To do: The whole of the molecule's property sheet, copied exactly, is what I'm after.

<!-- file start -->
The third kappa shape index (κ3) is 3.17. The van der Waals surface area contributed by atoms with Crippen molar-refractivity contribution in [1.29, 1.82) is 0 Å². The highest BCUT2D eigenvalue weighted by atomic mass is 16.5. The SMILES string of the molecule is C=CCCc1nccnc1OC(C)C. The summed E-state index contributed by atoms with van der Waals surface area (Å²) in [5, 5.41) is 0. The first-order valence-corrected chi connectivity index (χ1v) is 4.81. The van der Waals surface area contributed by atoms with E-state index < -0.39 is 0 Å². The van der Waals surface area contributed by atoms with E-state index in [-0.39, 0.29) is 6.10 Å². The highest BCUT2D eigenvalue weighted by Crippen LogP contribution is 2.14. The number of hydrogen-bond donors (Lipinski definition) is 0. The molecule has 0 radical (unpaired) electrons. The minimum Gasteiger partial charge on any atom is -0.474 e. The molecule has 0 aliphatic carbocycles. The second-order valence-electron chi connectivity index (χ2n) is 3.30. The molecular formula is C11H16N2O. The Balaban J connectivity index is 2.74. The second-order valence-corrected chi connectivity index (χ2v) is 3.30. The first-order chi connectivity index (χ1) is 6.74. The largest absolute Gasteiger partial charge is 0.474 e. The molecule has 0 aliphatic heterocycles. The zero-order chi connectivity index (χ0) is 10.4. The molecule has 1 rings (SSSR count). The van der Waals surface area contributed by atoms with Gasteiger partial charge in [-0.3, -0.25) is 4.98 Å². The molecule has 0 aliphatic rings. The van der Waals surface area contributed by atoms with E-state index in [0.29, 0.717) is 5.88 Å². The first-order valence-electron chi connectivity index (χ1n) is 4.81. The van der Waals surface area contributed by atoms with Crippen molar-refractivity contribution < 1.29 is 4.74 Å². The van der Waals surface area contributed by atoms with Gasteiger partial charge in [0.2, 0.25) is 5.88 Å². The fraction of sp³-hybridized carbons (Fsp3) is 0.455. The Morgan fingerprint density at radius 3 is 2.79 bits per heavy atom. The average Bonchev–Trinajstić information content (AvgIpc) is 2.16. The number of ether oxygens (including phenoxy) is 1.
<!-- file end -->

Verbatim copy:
The third kappa shape index (κ3) is 3.17. The van der Waals surface area contributed by atoms with Crippen molar-refractivity contribution in [1.29, 1.82) is 0 Å². The highest BCUT2D eigenvalue weighted by atomic mass is 16.5. The SMILES string of the molecule is C=CCCc1nccnc1OC(C)C. The summed E-state index contributed by atoms with van der Waals surface area (Å²) in [5, 5.41) is 0. The first-order valence-corrected chi connectivity index (χ1v) is 4.81. The van der Waals surface area contributed by atoms with E-state index < -0.39 is 0 Å². The van der Waals surface area contributed by atoms with E-state index in [-0.39, 0.29) is 6.10 Å². The highest BCUT2D eigenvalue weighted by Crippen LogP contribution is 2.14. The number of hydrogen-bond donors (Lipinski definition) is 0. The molecule has 0 radical (unpaired) electrons. The minimum Gasteiger partial charge on any atom is -0.474 e. The molecule has 0 aliphatic carbocycles. The second-order valence-electron chi connectivity index (χ2n) is 3.30. The molecular formula is C11H16N2O. The Balaban J connectivity index is 2.74. The second-order valence-corrected chi connectivity index (χ2v) is 3.30. The first-order chi connectivity index (χ1) is 6.74. The largest absolute Gasteiger partial charge is 0.474 e. The molecule has 0 aliphatic heterocycles. The zero-order chi connectivity index (χ0) is 10.4. The molecule has 1 rings (SSSR count). The van der Waals surface area contributed by atoms with Gasteiger partial charge in [-0.3, -0.25) is 4.98 Å². The molecule has 0 aliphatic rings. The van der Waals surface area contributed by atoms with E-state index in [0.29, 0.717) is 5.88 Å². The first-order valence-electron chi connectivity index (χ1n) is 4.81. The van der Waals surface area contributed by atoms with Crippen molar-refractivity contribution < 1.29 is 4.74 Å². The van der Waals surface area contributed by atoms with Gasteiger partial charge in [0.2, 0.25) is 5.88 Å². The fraction of sp³-hybridized carbons (Fsp3) is 0.455. The Morgan fingerprint density at radius 3 is 2.79 bits per heavy atom. The average Bonchev–Trinajstić information content (AvgIpc) is 2.16. The number of ether oxygens (including phenoxy) is 1.